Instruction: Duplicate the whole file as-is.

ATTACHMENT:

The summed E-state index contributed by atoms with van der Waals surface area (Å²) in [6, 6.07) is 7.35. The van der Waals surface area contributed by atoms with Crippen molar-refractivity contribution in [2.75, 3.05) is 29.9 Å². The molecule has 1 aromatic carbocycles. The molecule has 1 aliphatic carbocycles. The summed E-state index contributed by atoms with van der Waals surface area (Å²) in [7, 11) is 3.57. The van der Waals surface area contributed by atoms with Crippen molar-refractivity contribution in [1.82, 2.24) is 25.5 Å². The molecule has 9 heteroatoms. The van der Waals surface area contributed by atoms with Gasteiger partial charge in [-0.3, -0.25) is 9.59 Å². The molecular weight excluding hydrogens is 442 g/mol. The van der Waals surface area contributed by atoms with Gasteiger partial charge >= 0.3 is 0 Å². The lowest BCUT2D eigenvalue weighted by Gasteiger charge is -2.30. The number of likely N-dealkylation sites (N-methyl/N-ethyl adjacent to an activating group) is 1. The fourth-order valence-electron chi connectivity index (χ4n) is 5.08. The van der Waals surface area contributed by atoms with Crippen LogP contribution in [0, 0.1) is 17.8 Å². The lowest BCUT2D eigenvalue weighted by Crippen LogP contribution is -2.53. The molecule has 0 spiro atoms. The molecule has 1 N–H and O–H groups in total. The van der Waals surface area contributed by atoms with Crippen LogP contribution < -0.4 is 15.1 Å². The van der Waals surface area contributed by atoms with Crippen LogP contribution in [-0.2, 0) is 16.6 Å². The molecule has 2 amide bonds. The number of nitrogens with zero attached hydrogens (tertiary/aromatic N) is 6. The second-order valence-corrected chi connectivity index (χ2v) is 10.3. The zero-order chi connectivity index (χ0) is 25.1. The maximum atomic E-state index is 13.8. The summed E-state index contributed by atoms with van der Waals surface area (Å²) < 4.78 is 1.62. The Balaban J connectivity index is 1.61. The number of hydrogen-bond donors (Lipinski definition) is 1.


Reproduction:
The summed E-state index contributed by atoms with van der Waals surface area (Å²) in [6, 6.07) is 7.35. The van der Waals surface area contributed by atoms with Crippen molar-refractivity contribution in [2.75, 3.05) is 29.9 Å². The molecule has 1 aromatic carbocycles. The molecule has 1 aliphatic carbocycles. The summed E-state index contributed by atoms with van der Waals surface area (Å²) in [7, 11) is 3.57. The van der Waals surface area contributed by atoms with Crippen molar-refractivity contribution in [1.82, 2.24) is 25.5 Å². The molecule has 9 heteroatoms. The van der Waals surface area contributed by atoms with Gasteiger partial charge in [-0.3, -0.25) is 9.59 Å². The molecular weight excluding hydrogens is 442 g/mol. The van der Waals surface area contributed by atoms with Gasteiger partial charge >= 0.3 is 0 Å². The lowest BCUT2D eigenvalue weighted by Gasteiger charge is -2.30. The number of likely N-dealkylation sites (N-methyl/N-ethyl adjacent to an activating group) is 1. The fourth-order valence-electron chi connectivity index (χ4n) is 5.08. The van der Waals surface area contributed by atoms with Crippen LogP contribution in [0, 0.1) is 17.8 Å². The lowest BCUT2D eigenvalue weighted by Crippen LogP contribution is -2.53. The molecule has 0 spiro atoms. The molecule has 1 N–H and O–H groups in total. The van der Waals surface area contributed by atoms with Crippen LogP contribution < -0.4 is 15.1 Å². The van der Waals surface area contributed by atoms with Crippen LogP contribution in [-0.2, 0) is 16.6 Å². The molecule has 2 amide bonds. The number of nitrogens with zero attached hydrogens (tertiary/aromatic N) is 6. The second-order valence-corrected chi connectivity index (χ2v) is 10.3. The zero-order chi connectivity index (χ0) is 25.1. The maximum atomic E-state index is 13.8. The summed E-state index contributed by atoms with van der Waals surface area (Å²) < 4.78 is 1.62. The Balaban J connectivity index is 1.61. The number of hydrogen-bond donors (Lipinski definition) is 1.